Lightweight electric mobility options have greatly bridged the gap between cycling and taking a car or public transport on a daily basis. All over the world, a lot of these small e-mobility devices – e-scooters and e-bikes included – fall under a gray area wherein they're not exaclty 100-percent active transport options (as they're powered by an electric motor), but still don't require a license for people to use them.
A lot of these vehicles, a great majority of which are two-wheelers, can be seen plying urban streets across Asia and Europe, and quite frankly, this shows no signs of slowing down. More and more manufacturers across the world are hopping in on the e-mobility trend, with Yulu, an Indian company, being the latest of the bunch. In its home country, Yulu has just unveiled the Wynn, its very first personal electric scooter. It carries an introductory price of just Rs 55,555, translating to about $680 USD. After the introductory period, the Wynn will retail for Rs 59,999, or about $734 USD – still very affordable.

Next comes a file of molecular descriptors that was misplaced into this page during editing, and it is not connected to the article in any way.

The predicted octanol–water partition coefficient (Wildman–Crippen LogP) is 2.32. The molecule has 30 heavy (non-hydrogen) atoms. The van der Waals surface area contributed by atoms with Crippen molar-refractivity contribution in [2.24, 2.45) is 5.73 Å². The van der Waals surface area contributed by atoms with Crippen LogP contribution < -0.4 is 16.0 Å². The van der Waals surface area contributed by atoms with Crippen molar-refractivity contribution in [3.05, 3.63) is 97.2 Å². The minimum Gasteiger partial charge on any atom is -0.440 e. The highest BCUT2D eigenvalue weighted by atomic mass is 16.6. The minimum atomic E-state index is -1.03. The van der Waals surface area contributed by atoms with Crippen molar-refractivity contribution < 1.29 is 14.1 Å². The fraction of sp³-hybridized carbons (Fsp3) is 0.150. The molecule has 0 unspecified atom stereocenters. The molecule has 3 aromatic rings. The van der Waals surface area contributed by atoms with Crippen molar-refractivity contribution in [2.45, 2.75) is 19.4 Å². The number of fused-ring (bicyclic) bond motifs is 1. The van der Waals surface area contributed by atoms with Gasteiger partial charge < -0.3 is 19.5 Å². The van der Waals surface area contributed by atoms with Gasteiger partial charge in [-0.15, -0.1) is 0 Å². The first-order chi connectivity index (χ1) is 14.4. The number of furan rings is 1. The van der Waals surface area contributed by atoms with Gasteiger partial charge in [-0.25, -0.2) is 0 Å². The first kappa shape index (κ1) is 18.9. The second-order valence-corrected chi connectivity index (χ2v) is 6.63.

Yulu's design team ensured that the Wynn would be an accessible, easy-to-ride two-wheeler that's sturdy enough to withstand the rigors of Indian roads. To achieve this, the Wynn adopts an incredibly barebones design. It rolls on 12-inch wheels, and is suspended by a tiny telescopic front fork and a pair of rear shock absorbers. The result is a compact electric two-wheeler that doesn't even require a license to operate. Furthermore, riders as young as 16 years can hop aboard and go for a ride.
On the performance side of the equation, the Yulu Wynn is powered by a modest 250-watt hub-mounted electric motor. It has a top speed of just 15 miles per hour, ensuring young and inexperienced riders can't really get into too much trouble. Meanwhile, it's packing a 0.9 kilowatt-hour battery pack with a claimed range of 42 miles per charge. Adding to the whole accessibility aspect, the Wynn's battery pack can be swapped out in any of Yuma Energy's battery swapping stations, of which there are about 100 at present. That said, Yuma Energy claims that there will be up to 500 by December, 2023.